Game 34: Mets 3 Pirates 2

Let's start here: 

In the early moments of Little Big League, young Billy Heywood is considering naming himself manager of the Twins and he gets grilled by the team's pitching coach about what to do in various baseball situations. At one point, the pitching coach asks Billy what to do late in a close game with a runner on first base for a hitter in the middle of the lineup. He thinks that the right answer is to bunt the runner over, but Billy points out that bunting the runner over will allow the other team to use intentional walks and pitching changes to take the bats out of the rest of the middle of his lineup, rendering the runner on second base moot. Billy Heywood is a fictional 12-year old in a movie from 1994. 

Tonight in the seventh inning, Jose Tabata lead off with a pinch-hit single. Starling Marte bunted Tabata over to second. Terry Collins brought in a lefty to face Travis Snider, so Snider got swapped out for Gaby Sanchez. Sanchez flew out, and Andrew McCutchen was intentionally walked. That left Garrett Jones to face the lefty, and he struck out to end the inning. That bunt after the leadoff single effectively took the bat away from the first four hitters in his lineup. It had the added effect of bringing Jordy Mercer to the plate in the ninth inning with the go-ahead run on base instead of Travis Snider. It happened so predictably that it was beyond maddening. 

That was followed with Not A LOOGY For Some Reason Tony Watson brought on to pitch the seventh inning of a 1-1 game with the three rigthies due up. He gave up a single to Andrew Brown, who scored on pinch hitter Ike Davis's double. 

I'm mentioning this because I'm sure that the only managerial decision that anyone will be talking about after this game is Hurdle using Melancon and Grilli in the eighth and ninth innings of a tie game ont he road and that not paying off after Grilli gave up an "infield single" on a groundball to Brandon Inge — who was somehow still at second base in the ninth inning of a tie game — that eventually resulted in the Mets scoring the winning run. Hurdle was adamant earlier this year about not using Melancon or Grilli in tie games, so he'll likely use this game as more evidence to support that method. Frankly, I think that using Grilli at that spot in the ninth inning was debateable, but only because Melancon cruised through the eighth on 12 pitches and he hardly ever throws any pitches and it was the bottom of the Mets' order that was up in the ninth. Really, though, the point is that the game was full of questionable managing and using Grilli and Melancon accounted for exactly none of it.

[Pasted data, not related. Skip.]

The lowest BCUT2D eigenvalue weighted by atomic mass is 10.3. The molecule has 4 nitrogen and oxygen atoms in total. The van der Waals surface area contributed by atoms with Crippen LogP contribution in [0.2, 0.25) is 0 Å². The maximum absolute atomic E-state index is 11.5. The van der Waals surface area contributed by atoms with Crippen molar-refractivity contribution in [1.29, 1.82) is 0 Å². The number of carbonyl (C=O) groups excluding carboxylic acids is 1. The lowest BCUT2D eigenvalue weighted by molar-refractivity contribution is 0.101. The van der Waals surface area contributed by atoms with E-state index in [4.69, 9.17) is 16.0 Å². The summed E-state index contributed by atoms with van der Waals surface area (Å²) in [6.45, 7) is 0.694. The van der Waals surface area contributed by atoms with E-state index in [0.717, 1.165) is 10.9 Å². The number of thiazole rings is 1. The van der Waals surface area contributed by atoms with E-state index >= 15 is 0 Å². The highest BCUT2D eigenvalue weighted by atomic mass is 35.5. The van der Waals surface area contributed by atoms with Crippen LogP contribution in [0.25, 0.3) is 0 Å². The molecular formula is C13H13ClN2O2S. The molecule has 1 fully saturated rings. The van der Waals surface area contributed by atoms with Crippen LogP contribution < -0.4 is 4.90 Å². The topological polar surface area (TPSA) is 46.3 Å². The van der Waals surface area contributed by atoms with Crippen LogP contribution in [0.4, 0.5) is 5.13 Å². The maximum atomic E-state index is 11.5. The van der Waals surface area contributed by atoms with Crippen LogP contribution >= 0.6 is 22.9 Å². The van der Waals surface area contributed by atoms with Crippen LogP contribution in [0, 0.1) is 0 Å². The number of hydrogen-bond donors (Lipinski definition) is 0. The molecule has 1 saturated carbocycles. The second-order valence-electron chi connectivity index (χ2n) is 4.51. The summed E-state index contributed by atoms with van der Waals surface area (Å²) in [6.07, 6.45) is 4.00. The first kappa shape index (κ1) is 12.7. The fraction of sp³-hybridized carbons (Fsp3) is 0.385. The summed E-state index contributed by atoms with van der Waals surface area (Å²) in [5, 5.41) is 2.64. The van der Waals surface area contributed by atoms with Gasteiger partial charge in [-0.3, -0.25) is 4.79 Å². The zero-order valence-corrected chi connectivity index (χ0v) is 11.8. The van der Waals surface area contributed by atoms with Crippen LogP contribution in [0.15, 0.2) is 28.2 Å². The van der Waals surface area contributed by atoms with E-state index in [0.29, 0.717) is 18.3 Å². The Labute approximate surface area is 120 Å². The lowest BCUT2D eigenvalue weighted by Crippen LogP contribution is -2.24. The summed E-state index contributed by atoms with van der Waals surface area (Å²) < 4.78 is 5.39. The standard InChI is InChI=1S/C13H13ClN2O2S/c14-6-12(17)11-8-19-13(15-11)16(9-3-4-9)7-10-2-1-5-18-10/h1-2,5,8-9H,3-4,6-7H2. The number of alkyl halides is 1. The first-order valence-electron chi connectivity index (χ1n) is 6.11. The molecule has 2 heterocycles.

I feel like whenever I point out bad managing in a loss, I also have to point out that the Pirate players played badly. The Pirates loaded the bases in the sixth inning with no outs, and managed a sac fly, a pop-out, and a groundout. There was the aforementioned bad defense by Inge in the ninth. There was also a pretty incredible play by Mets' centerfielder Juan Lagares on what looked like a sure-fire RBI double that was just CRUSHED off of Andrew McCutchen's bat in the top of the ninth. So yes: the Pirates had plenty of chances to win the game regardless of any decisions that were or were not made by the manager. And yes, I'm still angry about the seventh inning and I'm still mad that all anyone is going to talk about is how Grilli should be used.

So it goes. 

Pat Lackey

About Pat Lackey

In 2005, I started a WHYGAVS instead of working on organic chemistry homework. Many years later, I've written about baseball and the Pirates for a number of sites all across the internet, but WHYGAVS is still my home. I still haven't finished that O-Chem homework, though.